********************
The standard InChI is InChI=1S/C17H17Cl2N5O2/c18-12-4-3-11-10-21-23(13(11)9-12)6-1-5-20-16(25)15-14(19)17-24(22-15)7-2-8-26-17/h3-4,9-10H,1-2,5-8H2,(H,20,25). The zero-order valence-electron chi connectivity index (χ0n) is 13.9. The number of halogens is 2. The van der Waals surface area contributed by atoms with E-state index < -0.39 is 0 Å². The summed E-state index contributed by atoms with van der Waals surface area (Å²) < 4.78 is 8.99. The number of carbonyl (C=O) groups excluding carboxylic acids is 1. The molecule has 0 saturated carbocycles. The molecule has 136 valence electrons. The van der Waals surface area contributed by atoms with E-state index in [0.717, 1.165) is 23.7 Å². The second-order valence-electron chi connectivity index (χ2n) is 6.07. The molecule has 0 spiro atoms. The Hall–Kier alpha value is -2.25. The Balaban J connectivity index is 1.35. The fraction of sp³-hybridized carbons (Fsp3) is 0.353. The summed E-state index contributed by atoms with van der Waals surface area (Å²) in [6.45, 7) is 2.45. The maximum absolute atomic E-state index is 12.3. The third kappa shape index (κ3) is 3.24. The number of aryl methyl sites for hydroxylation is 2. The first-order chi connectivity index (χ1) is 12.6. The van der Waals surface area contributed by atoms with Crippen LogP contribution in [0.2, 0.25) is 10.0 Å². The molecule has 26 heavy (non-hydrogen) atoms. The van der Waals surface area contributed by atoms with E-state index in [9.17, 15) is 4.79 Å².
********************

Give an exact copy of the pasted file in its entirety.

The standard InChI is InChI=1S/C17H17Cl2N5O2/c18-12-4-3-11-10-21-23(13(11)9-12)6-1-5-20-16(25)15-14(19)17-24(22-15)7-2-8-26-17/h3-4,9-10H,1-2,5-8H2,(H,20,25). The zero-order valence-electron chi connectivity index (χ0n) is 13.9. The number of halogens is 2. The van der Waals surface area contributed by atoms with E-state index < -0.39 is 0 Å². The summed E-state index contributed by atoms with van der Waals surface area (Å²) < 4.78 is 8.99. The number of carbonyl (C=O) groups excluding carboxylic acids is 1. The molecule has 0 saturated carbocycles. The molecule has 136 valence electrons. The van der Waals surface area contributed by atoms with E-state index in [0.717, 1.165) is 23.7 Å². The second-order valence-electron chi connectivity index (χ2n) is 6.07. The molecule has 0 spiro atoms. The Hall–Kier alpha value is -2.25. The Balaban J connectivity index is 1.35. The fraction of sp³-hybridized carbons (Fsp3) is 0.353. The summed E-state index contributed by atoms with van der Waals surface area (Å²) in [6.45, 7) is 2.45. The maximum absolute atomic E-state index is 12.3. The third kappa shape index (κ3) is 3.24. The number of aryl methyl sites for hydroxylation is 2. The first-order chi connectivity index (χ1) is 12.6. The van der Waals surface area contributed by atoms with Crippen LogP contribution in [0.2, 0.25) is 10.0 Å². The molecule has 26 heavy (non-hydrogen) atoms. The van der Waals surface area contributed by atoms with E-state index in [9.17, 15) is 4.79 Å².